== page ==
When someone is severely injured or killed in a motor vehicle accident, there may be a relevant safety defect that caused the severity of injury.
We all know the typical scenario of a car crash accident. These daily tragedies are often briefly noted in the newspaper or on tv news. The vehicle crash epidemic continues incessantly, with an annual U.S. toll of about 35,000 deaths and hundreds of thousands of crippling injuries. The “accident” occurs, occupants are critically injured or killed, the wrecked cars are towed away to junkyards and crushers, the auto insurance payments might kick in, and life moves on. Except, of course, for the individuals who are horribly injured. As well as for the grieving families who have lost a loved one in that moment of destiny.
Might there be a safety defect?
All too often, no one thinks to examine the vehicle to determine if a safety defect may have significantly contributed to the cause of the accident or the severity of injuries. The injured or deceased victim and their family all want to put the anguish behind them. And if they hire a lawyer, the chances are that any claims will focus on the other driver and on insurance coverage. Too many lawyers and law firms are uninformed about potential vehicle safety defects. Or they may be intimidated by a lack of experience, resources, or be fearful of taking on a major vehicle manufacturer with all their experience, resources, manpower, and ability to drag out the litigation process for years. From my perspective, less than 10-percent of the meritorious cases are ever properly developed. This implies that too many victims never get their deserved measure of justice.
The importance of “crashworthiness”
The ability of the vehicle itself to protect the occupants in a collision or rollover accident is referred to as “crashworthiness”. This feature should be inherently designed into every vehicle. Since the late 1960’s, there have been Federal Motor Vehicle Safety Standards (FMVSS) that set a minimum level of performance in various categories. These have included how strong the roof must be, fuel tank must not leak, and the side impact intrusion must be minimal. This is evaluated in various crash tests.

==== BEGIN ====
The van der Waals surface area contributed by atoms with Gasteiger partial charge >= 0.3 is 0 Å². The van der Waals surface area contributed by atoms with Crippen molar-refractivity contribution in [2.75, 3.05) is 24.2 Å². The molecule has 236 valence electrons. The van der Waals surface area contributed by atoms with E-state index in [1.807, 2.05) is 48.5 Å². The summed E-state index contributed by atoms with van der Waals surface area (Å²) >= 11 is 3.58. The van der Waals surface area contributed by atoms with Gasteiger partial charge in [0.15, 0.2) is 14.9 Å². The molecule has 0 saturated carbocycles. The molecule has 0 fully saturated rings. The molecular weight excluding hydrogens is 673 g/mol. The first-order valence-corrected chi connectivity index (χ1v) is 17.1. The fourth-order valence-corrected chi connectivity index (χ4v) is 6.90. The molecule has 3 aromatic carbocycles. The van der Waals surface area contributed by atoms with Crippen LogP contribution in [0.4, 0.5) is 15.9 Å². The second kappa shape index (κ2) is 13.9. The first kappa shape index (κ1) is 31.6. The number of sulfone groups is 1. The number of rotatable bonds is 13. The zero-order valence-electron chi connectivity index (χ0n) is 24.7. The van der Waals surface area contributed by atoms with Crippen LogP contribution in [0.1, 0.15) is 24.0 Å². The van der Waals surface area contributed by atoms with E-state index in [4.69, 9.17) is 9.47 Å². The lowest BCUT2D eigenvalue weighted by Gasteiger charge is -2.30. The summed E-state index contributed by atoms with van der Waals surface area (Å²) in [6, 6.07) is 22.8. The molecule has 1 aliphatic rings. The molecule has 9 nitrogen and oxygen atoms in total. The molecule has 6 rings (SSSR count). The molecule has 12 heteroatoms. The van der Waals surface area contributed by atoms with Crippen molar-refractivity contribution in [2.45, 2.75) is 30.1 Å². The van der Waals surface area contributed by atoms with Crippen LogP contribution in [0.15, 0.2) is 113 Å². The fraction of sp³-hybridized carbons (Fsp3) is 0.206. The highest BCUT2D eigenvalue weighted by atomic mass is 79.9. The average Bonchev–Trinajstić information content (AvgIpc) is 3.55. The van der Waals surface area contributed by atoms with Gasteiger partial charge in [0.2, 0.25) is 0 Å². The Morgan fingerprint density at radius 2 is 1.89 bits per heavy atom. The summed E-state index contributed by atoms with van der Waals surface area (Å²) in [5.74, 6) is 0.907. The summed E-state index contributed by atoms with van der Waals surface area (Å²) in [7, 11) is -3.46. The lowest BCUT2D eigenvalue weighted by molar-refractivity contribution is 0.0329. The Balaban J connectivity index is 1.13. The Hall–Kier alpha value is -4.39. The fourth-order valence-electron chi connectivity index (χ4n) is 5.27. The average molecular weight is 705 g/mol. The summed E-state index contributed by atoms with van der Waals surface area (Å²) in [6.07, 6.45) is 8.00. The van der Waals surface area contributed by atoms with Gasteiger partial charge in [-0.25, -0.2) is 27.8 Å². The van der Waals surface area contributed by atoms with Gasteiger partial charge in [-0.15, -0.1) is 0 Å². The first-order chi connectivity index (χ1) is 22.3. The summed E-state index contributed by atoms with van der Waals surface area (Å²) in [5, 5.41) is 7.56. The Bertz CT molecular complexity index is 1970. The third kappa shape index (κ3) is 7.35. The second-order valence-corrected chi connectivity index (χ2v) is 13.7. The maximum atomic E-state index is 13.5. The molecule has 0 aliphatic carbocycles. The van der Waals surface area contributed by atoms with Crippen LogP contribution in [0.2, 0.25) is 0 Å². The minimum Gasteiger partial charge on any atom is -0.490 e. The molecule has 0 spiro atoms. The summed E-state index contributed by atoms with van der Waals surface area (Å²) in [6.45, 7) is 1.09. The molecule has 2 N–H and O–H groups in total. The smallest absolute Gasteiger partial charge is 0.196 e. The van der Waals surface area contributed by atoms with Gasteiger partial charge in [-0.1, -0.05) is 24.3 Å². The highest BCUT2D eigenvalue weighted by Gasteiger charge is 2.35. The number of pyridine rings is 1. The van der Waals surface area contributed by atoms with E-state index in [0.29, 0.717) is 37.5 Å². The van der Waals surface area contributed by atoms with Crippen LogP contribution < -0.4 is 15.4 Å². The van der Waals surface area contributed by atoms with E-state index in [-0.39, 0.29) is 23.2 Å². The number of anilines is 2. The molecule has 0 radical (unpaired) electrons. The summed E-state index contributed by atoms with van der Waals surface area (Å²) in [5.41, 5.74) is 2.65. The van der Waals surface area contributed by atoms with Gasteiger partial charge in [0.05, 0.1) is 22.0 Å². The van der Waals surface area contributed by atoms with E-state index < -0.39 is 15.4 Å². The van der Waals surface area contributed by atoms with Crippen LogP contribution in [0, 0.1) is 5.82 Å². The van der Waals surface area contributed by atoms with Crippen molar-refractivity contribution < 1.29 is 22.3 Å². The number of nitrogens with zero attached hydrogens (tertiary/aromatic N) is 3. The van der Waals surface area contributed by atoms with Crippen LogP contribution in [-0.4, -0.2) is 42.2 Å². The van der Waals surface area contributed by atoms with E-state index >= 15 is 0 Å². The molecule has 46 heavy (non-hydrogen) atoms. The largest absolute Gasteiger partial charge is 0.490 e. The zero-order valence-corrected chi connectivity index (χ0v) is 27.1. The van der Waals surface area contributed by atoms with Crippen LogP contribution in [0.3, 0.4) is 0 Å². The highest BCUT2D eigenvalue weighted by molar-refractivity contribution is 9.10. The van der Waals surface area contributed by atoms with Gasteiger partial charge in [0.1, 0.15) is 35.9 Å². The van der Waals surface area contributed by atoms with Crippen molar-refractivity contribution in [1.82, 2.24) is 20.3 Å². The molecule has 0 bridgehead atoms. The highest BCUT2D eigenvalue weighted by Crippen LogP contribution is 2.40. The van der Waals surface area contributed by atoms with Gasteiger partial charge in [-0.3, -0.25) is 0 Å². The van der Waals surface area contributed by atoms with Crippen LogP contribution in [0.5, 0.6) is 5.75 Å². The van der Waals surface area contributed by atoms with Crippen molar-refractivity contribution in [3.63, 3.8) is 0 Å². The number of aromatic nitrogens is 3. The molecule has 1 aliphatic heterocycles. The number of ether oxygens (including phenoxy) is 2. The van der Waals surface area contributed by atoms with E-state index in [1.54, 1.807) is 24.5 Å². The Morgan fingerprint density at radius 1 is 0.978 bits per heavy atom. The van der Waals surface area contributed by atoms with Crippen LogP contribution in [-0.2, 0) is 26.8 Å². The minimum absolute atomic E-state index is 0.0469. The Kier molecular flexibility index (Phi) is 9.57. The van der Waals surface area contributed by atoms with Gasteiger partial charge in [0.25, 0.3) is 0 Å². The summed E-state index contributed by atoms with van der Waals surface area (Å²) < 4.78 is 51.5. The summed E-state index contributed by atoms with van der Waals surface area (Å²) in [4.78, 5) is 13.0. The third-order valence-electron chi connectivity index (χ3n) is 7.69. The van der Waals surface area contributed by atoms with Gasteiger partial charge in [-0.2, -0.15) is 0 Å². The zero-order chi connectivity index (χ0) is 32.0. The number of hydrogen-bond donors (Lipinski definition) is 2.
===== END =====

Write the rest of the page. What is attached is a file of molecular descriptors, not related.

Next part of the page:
Driver conduct and circumstances such as storms, traffic and road situations, may cause or contribute to an “accident” occurring. However, the systems design principle called “fail-safe” means that despite whatever causes the accident (the failure of the system), it should nonetheless be safe for the vehicle occupants. That’s why vehicles are supposed to have a strong protective “cage” design to maintain the “survival space”, plus seatbelts and airbags to restrain and cushion you in a crash.
Safer designs were feasible but ignored
Often, the automaker will have known the inherent dangers of the unsafe or defective design well in advance, but opted not to utilize safer designs nor to warn the unsuspecting public, nor to notify NHTSA and recall the vehicles and retrofit safer upgrades.
A current example is the fiasco over the GM Cobalt-Ion ignition switch, which GM and its supplier Delphi knew about for ten years, but nonetheless concealed from the public and NHTSA. The switch had a short plunger and weak coil spring that failed to maintain the plunger in the detent groove. This caused it to jump from “on” to “off” or “accessory” position when the keys were jostled, thereby cutting off the engine, power steering, and power brakes. That led to crashes in which the airbags failed to deploy, with resulting severe injuries and deaths. Recent Congressional Hearings forced the revelations of the cover-up… the needless concealment, delays, and denials by GM, and failure to properly notify NHTSA and conduct prompt recalls. The safer plunger and spring would have cost 57 cents!
Too many cars, vans, SUVs, and pickups have roofs that are much too weak. They easily buckle and crush downward in rollover accidents. You don’t see the roof structure, because it’s hidden from view behind the headliner. It’s tragic that about 9,000 Americans are killed every year in rollover accidents. These accidents are the Number One cause of quadriplegics. Strength-to-Weight Ratio (SWR) is a measure of roof strength in a test where a metal plate slowly pushes down on the roof. The higher the SWR number, the stronger the roof. So a vehicle roof with a SWR of at least 5.0 or preferably higher is what vehicle manufacturers should design to, but they typically don’t. And there’s still no mandatory dynamic rollover test, at any speed.